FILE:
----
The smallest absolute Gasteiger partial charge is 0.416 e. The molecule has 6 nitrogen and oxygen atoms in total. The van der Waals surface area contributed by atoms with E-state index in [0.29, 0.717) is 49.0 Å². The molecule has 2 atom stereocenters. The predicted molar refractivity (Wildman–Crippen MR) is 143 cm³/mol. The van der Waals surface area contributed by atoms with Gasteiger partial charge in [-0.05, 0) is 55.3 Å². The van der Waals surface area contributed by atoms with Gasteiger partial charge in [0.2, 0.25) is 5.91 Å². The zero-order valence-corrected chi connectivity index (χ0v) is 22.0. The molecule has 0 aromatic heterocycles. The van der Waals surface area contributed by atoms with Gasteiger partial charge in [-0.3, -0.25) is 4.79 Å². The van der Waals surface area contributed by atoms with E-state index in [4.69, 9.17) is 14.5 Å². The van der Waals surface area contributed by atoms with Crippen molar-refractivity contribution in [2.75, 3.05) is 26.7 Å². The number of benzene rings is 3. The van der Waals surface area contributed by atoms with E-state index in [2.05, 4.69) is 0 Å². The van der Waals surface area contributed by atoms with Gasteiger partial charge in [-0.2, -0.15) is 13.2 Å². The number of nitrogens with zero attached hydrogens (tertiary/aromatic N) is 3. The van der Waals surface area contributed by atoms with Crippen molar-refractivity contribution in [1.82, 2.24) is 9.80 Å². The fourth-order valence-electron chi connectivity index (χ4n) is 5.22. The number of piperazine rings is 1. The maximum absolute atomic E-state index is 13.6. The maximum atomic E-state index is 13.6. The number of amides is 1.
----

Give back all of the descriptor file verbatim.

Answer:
The smallest absolute Gasteiger partial charge is 0.416 e. The molecule has 6 nitrogen and oxygen atoms in total. The van der Waals surface area contributed by atoms with E-state index in [0.29, 0.717) is 49.0 Å². The molecule has 2 atom stereocenters. The predicted molar refractivity (Wildman–Crippen MR) is 143 cm³/mol. The van der Waals surface area contributed by atoms with Gasteiger partial charge in [-0.05, 0) is 55.3 Å². The van der Waals surface area contributed by atoms with Gasteiger partial charge in [0.2, 0.25) is 5.91 Å². The zero-order valence-corrected chi connectivity index (χ0v) is 22.0. The molecule has 0 aromatic heterocycles. The van der Waals surface area contributed by atoms with Gasteiger partial charge in [-0.3, -0.25) is 4.79 Å². The van der Waals surface area contributed by atoms with E-state index in [4.69, 9.17) is 14.5 Å². The van der Waals surface area contributed by atoms with Crippen molar-refractivity contribution in [2.75, 3.05) is 26.7 Å². The number of benzene rings is 3. The van der Waals surface area contributed by atoms with E-state index in [2.05, 4.69) is 0 Å². The van der Waals surface area contributed by atoms with Gasteiger partial charge in [-0.2, -0.15) is 13.2 Å². The number of nitrogens with zero attached hydrogens (tertiary/aromatic N) is 3. The van der Waals surface area contributed by atoms with Crippen molar-refractivity contribution in [1.82, 2.24) is 9.80 Å². The fourth-order valence-electron chi connectivity index (χ4n) is 5.22. The number of piperazine rings is 1. The maximum absolute atomic E-state index is 13.6. The maximum atomic E-state index is 13.6. The number of amides is 1.